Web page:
Mick O’Regan: Architect Paul Henry, and before him, his colleague Rod Sheard.

For both men the evolution of stadium design has mirrored the growing significance of sport as an element of global culture.

In a recent paper, Sheard identified successive generations of stadium design, driven by developments in transport and communications, and the progressive spread of urbanisation.

A key moment came at the end of the 19th century, with the birth of the modern Olympics. Suddenly international sport was organised and invigorated. New stadia were demanded, and have been ever since.

Rod Sheard: The Olympics had that impact just simply because of the sheer scale of the event, and the number of people who watch it. I think when they had the Olympics in Sydney, I think that the stadium down there was watched by 4.8-billion people, which is just a huge audience around the world. So Olympics controlled the airwaves in terms of sheer numbers, but in those early days, they had some ways to go to sort out the financial side of it, and it wasn’t really until Atlanta, that they really demonstrated that you could make these things profitable and things have moved on from there.

I think that other sports have grown more quietly in the background; professional football for example, or soccer as you know it here, has just gradually gone from strength to strength, the quality of the sport is improved, the commitment that people make to watch their team has grown, and therefore now you’ve got, certainly in Europe, just an amazing club event. To some extent it’s become a victim of its own success. There’s almost too many events, there’s too much being played, and it’s challenging for any team to be able to afford the sort of size of squad they need to play in all of these championships. So the Olympics was a kind of shooting star, whereas overlaid on that there were all of these other more quietly growing events, and some that are still growing. Cricket, for example, is just starting on its growth cycle, it’s starting to get its act together and its finances together, and I think in the next 20 years we’ll see cricket really come good with its World Cup and with its venues around the world.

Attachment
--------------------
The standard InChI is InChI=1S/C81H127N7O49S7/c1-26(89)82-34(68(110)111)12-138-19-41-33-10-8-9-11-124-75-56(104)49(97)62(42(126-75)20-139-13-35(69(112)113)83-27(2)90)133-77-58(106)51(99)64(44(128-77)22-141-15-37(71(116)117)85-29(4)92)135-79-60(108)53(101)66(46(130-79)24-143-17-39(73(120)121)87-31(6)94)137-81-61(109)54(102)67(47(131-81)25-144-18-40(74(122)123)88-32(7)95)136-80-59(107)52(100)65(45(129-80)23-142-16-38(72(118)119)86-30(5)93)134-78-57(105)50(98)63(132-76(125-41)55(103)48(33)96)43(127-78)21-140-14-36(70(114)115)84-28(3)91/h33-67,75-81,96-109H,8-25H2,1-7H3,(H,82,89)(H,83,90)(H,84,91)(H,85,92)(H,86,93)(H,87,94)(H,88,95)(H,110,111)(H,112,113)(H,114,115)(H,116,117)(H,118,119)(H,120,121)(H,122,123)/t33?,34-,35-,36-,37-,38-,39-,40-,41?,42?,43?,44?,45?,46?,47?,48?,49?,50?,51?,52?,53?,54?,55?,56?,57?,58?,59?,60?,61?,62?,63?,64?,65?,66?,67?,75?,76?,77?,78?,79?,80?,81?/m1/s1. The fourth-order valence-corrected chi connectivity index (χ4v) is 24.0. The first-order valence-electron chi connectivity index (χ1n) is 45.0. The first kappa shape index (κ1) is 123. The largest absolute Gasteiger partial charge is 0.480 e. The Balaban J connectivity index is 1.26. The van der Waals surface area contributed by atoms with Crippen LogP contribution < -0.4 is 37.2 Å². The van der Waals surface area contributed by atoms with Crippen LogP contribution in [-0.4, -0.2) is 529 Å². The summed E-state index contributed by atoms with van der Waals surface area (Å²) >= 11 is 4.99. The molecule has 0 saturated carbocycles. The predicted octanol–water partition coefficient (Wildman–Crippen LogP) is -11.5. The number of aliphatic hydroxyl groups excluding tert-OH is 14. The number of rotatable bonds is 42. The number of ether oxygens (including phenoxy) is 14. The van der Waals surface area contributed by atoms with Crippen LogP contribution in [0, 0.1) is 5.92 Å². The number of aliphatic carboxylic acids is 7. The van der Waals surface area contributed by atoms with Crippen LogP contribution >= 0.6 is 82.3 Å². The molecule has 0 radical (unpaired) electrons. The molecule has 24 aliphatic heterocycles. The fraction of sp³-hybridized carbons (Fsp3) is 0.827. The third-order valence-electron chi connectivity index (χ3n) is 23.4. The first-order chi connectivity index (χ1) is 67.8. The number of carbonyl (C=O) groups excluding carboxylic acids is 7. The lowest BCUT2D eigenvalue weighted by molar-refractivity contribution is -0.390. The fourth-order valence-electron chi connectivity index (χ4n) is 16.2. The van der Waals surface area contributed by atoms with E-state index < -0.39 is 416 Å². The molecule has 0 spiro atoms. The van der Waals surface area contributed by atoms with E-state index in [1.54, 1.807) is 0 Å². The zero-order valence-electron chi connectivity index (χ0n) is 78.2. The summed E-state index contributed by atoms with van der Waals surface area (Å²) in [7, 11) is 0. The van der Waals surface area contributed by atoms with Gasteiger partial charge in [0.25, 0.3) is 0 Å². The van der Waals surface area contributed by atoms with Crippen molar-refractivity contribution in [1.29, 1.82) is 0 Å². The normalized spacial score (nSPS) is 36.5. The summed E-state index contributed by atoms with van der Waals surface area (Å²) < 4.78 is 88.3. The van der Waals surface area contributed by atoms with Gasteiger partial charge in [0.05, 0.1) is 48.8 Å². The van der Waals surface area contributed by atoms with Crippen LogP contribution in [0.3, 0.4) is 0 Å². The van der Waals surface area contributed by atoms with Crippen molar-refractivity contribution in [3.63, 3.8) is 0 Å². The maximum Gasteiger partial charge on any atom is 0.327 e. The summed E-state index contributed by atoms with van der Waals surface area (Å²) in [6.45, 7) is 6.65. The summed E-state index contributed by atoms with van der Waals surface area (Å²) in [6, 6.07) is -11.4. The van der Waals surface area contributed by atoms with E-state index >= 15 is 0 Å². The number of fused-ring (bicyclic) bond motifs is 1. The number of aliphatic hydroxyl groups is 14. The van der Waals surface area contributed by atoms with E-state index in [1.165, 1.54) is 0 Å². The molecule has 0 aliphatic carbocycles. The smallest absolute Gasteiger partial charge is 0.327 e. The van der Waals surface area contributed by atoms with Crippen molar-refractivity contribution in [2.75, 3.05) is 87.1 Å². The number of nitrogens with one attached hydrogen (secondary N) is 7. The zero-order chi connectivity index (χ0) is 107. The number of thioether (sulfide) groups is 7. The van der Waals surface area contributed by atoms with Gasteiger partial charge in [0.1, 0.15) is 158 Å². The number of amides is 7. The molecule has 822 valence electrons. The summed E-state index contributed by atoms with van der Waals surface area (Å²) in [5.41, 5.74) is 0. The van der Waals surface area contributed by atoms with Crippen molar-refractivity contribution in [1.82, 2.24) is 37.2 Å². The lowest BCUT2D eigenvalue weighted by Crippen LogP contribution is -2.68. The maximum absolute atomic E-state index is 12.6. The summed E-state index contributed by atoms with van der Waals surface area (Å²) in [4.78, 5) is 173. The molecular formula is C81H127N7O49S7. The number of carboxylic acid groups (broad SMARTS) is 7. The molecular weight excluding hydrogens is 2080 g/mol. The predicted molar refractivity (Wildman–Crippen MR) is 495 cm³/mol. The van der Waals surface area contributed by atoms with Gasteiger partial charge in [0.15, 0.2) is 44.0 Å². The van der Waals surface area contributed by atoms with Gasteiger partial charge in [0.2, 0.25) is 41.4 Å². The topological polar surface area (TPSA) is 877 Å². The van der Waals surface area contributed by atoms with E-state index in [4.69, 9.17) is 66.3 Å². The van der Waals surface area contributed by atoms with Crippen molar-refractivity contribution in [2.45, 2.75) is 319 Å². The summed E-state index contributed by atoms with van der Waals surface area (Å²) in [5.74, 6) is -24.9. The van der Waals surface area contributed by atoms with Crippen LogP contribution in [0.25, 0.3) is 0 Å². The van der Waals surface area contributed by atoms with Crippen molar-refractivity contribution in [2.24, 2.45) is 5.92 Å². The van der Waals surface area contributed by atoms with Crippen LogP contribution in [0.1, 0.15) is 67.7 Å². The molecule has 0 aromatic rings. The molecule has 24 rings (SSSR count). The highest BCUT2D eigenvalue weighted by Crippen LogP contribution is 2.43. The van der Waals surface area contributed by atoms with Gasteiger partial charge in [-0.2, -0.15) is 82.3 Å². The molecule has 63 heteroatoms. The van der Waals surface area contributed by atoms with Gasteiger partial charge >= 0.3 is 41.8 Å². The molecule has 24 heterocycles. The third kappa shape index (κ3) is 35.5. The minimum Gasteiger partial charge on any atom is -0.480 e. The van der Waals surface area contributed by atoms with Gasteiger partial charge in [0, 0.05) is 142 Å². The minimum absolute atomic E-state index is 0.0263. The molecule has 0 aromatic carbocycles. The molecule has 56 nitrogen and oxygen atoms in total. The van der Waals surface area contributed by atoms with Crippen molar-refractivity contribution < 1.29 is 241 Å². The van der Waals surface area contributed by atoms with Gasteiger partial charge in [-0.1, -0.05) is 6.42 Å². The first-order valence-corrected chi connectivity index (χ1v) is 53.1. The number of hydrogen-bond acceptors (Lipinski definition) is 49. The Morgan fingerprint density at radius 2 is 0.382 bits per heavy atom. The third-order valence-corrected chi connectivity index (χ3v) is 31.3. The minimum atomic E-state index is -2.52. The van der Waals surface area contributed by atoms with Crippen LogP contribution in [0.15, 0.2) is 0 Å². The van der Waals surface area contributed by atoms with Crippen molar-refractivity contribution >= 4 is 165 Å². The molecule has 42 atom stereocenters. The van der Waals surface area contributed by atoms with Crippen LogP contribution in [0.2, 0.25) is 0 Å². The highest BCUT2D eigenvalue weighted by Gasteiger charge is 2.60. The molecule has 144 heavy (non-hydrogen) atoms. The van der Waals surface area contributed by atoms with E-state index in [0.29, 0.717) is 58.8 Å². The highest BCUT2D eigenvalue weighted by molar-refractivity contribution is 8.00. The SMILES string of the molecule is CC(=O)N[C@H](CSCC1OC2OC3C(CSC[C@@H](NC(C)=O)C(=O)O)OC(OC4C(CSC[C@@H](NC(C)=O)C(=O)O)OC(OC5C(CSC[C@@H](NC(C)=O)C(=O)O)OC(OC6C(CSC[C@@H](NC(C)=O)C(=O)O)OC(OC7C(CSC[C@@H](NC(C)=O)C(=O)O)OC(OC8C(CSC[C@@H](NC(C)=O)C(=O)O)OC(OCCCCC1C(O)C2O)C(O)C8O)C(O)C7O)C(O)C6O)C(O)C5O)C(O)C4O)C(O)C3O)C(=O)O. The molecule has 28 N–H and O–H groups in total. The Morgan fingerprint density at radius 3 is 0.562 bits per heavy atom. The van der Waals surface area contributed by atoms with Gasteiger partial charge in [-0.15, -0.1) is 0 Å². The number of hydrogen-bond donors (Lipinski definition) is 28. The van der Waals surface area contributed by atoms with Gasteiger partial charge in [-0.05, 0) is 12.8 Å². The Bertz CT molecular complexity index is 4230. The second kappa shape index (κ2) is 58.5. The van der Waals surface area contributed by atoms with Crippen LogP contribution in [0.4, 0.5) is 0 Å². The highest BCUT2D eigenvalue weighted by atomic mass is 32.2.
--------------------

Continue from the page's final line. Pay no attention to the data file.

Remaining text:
Mick O’Regan: But that’s interesting; how does a game like cricket, which obviously has the basic requirement of a large oval-shaped field, or circular field, and a cricket wicket in the middle of it, they’re two completely necessary elements, how does that then help determine the type of built environment that surrounds them?

Rod Sheard: Well firstly, technology comes into play, because when you look at a cricket wicket, we’re all used to being millions of miles away from the cricket wicket, but in actual fact the distance under the regulations that you’ve got to be is no greater than you are from the centre spot of a rugby field. The trouble is that the way we used to make our wickets was that we had to lie them out next to each other, and you could get grounds like The Oval, for the Surrey County Cricket Club in London, that had 22 wickets, which meant that when they were using one, everybody else was so far away from it that you couldn’t see it. But technology’s come along and it’s said that we can just drop in a wicket now. So instead of having 22 wickets, all 3 metres wide, you can just put one in, and it means that we can bring the boundaries in.